Wednesday, June 27, 2007

by request: PETE BROWN & HIS BATTERED ORNAMENTS - A Meal You Can ....

Album Title - A Meal You Can Shake Hands With In The Dark

Pete Brown's debut album may not have been as accessible as those of Cream (for whom he often helped write material) or even the early Jack Bruce (for whom he continued to collaborate as a songwriter). There are similarities, however, though more to Bruce's solo work than to Cream. For one thing, there are those lyrics, which are of a far higher standard than heard on most rock songs, ranging from ominous impressionism to take-out-the-piss political satire. Then there's Brown's voice, which rather resembles a gruff Jack Bruce, and is effective though certainly not as smoothly melodic as Bruce's vocals. And then there's the music, which grew out of the same jazz-blues-rock community that gave birth to the Graham Bond Organisation, Cream, and Colosseum. In fact, two other alumni of that scene, Bond (on organ) and Dick Heckstall-Smith (on saxophone), are among the supporting players, as is a young Chris Spedding. There are also unusual psychedelic and Middle Eastern accents here and there in the arrangements, though tasteful and subdued. Because there aren't the pop hooks of the songs Brown had a hand with in Cream, and because Brown's voice is not that of your average rock frontman, it's not something that ever got a wide audience. But it has its rewards for those looking for something a little more avant-garde and intellectual than much late-'60s psychedelic-prog rock, including the fairly grooving "Dark Lady" (which musically resembles Graham Bond's work), "Station Song" (where the likeness to some of Jack Bruce's more mysterious tracks is highest), and the beguiling downward-spiral melody of "Rainy Taxi Girl." Some of the bluesy tunes are more functional, but the 12-minute "The Politician" — not the same as the Cream classic "Politician" penned by Brown and Bruce, though there are similarities — is a highlight, as a very witty and scathing anti-establishment spoken word poem segueing into an off-kilter blues-rocker that exposes the "politician" for the lecherously hypocritical geezer he is.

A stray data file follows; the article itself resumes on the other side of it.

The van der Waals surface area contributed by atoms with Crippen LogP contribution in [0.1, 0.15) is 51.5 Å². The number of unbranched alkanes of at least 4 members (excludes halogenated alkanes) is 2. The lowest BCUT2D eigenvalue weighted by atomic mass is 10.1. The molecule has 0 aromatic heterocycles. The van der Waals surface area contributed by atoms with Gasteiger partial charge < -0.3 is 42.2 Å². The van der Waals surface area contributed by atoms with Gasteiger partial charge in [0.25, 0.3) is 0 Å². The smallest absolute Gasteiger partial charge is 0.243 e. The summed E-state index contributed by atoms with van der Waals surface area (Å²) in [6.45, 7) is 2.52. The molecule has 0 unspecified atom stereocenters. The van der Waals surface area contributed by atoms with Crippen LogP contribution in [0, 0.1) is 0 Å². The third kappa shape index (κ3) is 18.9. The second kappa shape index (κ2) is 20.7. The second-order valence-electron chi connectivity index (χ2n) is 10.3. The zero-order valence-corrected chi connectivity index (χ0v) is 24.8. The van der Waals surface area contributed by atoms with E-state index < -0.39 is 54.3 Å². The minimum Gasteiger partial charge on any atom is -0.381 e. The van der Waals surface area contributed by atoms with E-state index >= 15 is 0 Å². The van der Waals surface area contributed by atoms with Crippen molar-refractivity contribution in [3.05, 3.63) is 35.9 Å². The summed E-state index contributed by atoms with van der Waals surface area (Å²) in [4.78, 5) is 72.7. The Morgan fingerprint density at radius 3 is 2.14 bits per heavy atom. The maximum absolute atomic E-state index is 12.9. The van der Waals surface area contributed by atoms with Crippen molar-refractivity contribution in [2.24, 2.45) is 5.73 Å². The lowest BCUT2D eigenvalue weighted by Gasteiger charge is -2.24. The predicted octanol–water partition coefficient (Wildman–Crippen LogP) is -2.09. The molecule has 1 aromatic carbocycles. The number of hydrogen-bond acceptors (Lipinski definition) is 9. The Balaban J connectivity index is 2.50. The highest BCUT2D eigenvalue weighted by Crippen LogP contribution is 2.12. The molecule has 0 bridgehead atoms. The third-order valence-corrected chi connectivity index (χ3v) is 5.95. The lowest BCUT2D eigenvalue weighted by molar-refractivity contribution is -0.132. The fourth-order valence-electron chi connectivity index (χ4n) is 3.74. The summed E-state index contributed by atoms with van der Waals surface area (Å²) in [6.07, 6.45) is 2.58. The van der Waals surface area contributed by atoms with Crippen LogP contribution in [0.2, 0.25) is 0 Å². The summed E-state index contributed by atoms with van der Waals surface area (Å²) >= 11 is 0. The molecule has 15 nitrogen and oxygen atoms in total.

1 Dark Lady 5:21
2 Old Man 5:26
3 Station Song 3:22
4 The Politician 12:14
5 Rainy Taxi Girl 4:46
6 Morning Call 2:48
7 Sand Castle 9:22
8 Travelling Blues 12:07
9 High Sorrow 3:24
10 Raining Pins and Needles 3:35


Please leave a comment


Anonymous said...

Many, many thanks.

Misongod said... you have a canadian band called AQUARELLE?I am looking for this one long time.Nice blog,great music.Thanks.
Dom from Portugal

. said...

No but I found it at slsk and am cueing now. They have released 1 album in 1978 and live in 1979. If I mannage to download it it will be posted so stay tuned :-)

Anonymous said...

Many thanks for this album

Misongod said...

Yes,I know they have 2 records.I have self title on k7.Many,many,many thanks man.I am wait...

Anonymous said...

Thanks for the post. I liked many of the Harvest label releases in the beginning of the 70'. I now many of them resurfaces for me, and I understand why I liked them. They usually still holds the quality. Many thanks for the post!!

randy said...

looks good

can't wait to hear it

pipenslippers said...

love the old harvest stuff!

Bunky Boy said...

it comes up as unavailable at megaupload. Any chance for a re-posting of the Pete Brown?